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A large number of doors and giant gates were opened in the walls of al-Aqsa Mosque. The number reached 14 gates to suit the needs of the residents and the visitors coming from different directions. Currently, these gates can be divided into two sections:

Opened Gates: 10 gates

Closed Gates: 4 gates

These gates are distributed on the four sides of the wall of al-Aqsa Mosque in its four directions as follows:

Eastern part: two gates

Northern part: three gates

Western part: seven gates

Southern part: two gates

The gates in both sides of the eastern and southern parts are closed; the reasons are explained in detail below. It is also noticed that most of the opened gates are located in the western side (7 gates). Unfortunately, the Zionist occupation army controls the entry of Muslim worshipers to al-Aqsa Mosque through the checkpoints which set up in front of these gates along with full control of the Moroccan Gate used by settlers and extremists to break into al-Aqsa Mosque. 

Open Gates

1) The Tribes Gate

The Tribes Gate was built in 610 AH/1213 AC, and is a four meters high arched gate located on the Northeast side of the Al-Aqsa Mosque. It was renovated several times; however, the current door was renovated by the Ottoman Sultan Suleiman the Magnificent. This gate is also called “Virgin Mary’s Gate” because of its close location to Saint Hannah Church where Christians believe Virgin Mary (PBUH) was born.

2) The Gate of Remission

The Gate of Remission is one of the oldest gates inside Al-Aqsa; it is located in the Mosque’s northern corridor between the Gate of the Tribes and the Gate of Darkness. The accurate year in which the gate was built remains unknown; however, it was renovated during the Ayoubi and Ottoman eras. It is a simple gate topped with stone hangers that were used to carry fire lamps in the past. This gate leads As Sadiyah Quarter in the Old City, and it is one of three doors in Al-Aqsa the Israeli Security Forces allow to remain open for the Dawn, Maghrib, and Isha prayers.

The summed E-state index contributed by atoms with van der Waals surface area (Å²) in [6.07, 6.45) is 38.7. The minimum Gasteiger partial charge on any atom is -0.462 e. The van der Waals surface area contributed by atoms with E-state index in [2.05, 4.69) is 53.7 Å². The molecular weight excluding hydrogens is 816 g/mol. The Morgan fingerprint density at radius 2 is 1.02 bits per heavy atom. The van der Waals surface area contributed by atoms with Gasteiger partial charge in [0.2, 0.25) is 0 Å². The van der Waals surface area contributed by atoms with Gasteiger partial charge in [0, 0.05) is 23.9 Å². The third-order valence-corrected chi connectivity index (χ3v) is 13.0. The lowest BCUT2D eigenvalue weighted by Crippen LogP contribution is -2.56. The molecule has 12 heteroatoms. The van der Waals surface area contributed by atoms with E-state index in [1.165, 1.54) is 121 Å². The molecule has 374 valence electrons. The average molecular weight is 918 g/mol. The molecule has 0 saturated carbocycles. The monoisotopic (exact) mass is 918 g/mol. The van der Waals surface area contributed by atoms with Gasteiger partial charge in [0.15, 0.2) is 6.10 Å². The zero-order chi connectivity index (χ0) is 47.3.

3) The Gate of Darkness (Faisal)

The Gate of Darkness is located in Al-Aqsa’s northern part; it was last renovated in 610 AH/1213 AC by the Ayoubi King Al-Moatham Sharf Ad-Din Issa. The gate is known by a variety of names such as the Gate of Darkness, the Gate of Faisal in tribute to the Hashemite King Faisal’s visit to Al-Aqsa Mosque in 1930, and the Honor of the Prophets after the Honor of the Prophets Quarter to which the gate leads, and the Duwaidaryah Gate because of its close location to A-l Duwaidaryah School.

4) The Gate of Bani Ghanim

The Gate is located in the northwest part of Al-Aqsa Mosque and was last renovated in 707AH/1308AC. It is a relatively small gate named after the Old City’s Bani Ghanim Quarter to which it leads. In the past, the Gate was called Al-Khalil (Hebron) Gate after Prophet Ibrahim Al-Khalil (PBUH). The Islamic Waqf Directorate has renovated this gate after an Israeli extremist burnt it in 1998.

5) The Inspector Gate

The Inspector’s Gate is located in Al-Aqsa Mosque’s western corridor to the south of Bani Ghanim’s Gate. It was renovated in 600AH/1203AC by King Moathem Sharaf Ad Din. It is a huge gate with a 4.5 meter high entrance. The gate takes its name after the job of the Inspector of the two Noble Mosques (Al-Aqsa Mosque and Al-Ibrahimi Mosque) during the Mamluk Era. It is believed that the Inspector’s residence was close to this gate and that is why it was named after him. It was also called Michael’s Gate in the past, in addition to the Jail Gate because the Ottomans had built a jail next to it, and the Council Gate after the Supreme Islamic Council.

6) The Iron Gate

The Iron Gate is located in the western corridor of Al-Aqsa Mosque between the Inspector’s Gate and the Cotton Merchants’ Gate; it was last renovated in 755-758 AH/1354-1357 AC. It is also called Aragun’s Gate after its renovator and founder of the Araguniyah School Prince Aragun Al-Kamili.